Kyma is a software language and dedicated hardware unit designed for generating sound and music in realtime. It was created in 1989 by Carla Scaletti and Kurt Hebel building on research they conducted at the Computer-based Education Research Laboratory of the University of Illinois in the late 80s.
The Kyma sound design language and its custom built hardware, was one of the earliest commercially available examples of a graphical signal flow language for real time digital audio signal processing.
Symbolic Sound, the small company of three employees they formed to develop, manufacture and market Kyma, is based in Champaign, Illinois.
As of 2013, the Kyma environment continues to develop and evolve with regular updates from Kurt and Carla and a small but dedicated community of users. It now runs on several generations of custom designed DSP hardware units. The latest hardware, the “Pacarana”, is a state-of-the-art parallel processing architecture dedicated to high quality computation of digital sound in realtime. Kyma can run across multiple Pacarana units, allowing for the possibility of creating a supercomputer for sound.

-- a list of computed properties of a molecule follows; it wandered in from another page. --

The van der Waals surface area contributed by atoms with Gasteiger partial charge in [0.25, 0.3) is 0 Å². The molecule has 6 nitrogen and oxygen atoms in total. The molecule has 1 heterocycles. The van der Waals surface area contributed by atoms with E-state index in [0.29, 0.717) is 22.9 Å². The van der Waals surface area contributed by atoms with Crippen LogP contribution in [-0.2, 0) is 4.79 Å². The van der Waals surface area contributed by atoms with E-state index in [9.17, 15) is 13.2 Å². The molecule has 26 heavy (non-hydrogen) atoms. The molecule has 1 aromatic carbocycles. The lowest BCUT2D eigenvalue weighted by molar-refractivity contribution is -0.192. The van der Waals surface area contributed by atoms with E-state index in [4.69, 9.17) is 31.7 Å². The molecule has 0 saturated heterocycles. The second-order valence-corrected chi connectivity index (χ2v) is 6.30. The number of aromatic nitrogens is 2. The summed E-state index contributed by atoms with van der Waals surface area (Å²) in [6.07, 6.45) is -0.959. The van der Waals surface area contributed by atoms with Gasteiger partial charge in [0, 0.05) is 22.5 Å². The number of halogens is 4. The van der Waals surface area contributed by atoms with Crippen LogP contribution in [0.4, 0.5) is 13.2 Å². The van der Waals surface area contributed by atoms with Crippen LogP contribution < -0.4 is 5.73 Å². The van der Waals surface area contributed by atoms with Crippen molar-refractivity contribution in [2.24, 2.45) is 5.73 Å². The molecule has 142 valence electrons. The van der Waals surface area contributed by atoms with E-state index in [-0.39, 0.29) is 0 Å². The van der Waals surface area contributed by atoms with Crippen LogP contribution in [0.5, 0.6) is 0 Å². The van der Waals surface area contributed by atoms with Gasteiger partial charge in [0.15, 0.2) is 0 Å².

Kyma is being used in sound design for music, education, film, dance, speech and hearing research, computer games and many more fields of professional performance, artistic and academic research.
Some notable users of the Kyma system; Ben Burtt (sound designer of Wall-E, Star Wars) John-Paul Jones (Composer, formerly of Led Zeppelin) Bruno Liberda (Composer) Cristian Vogel (Composer, producer) Brian Transeau (Composer, producer) Steve Everett (Professor of Music, MARC Emory University).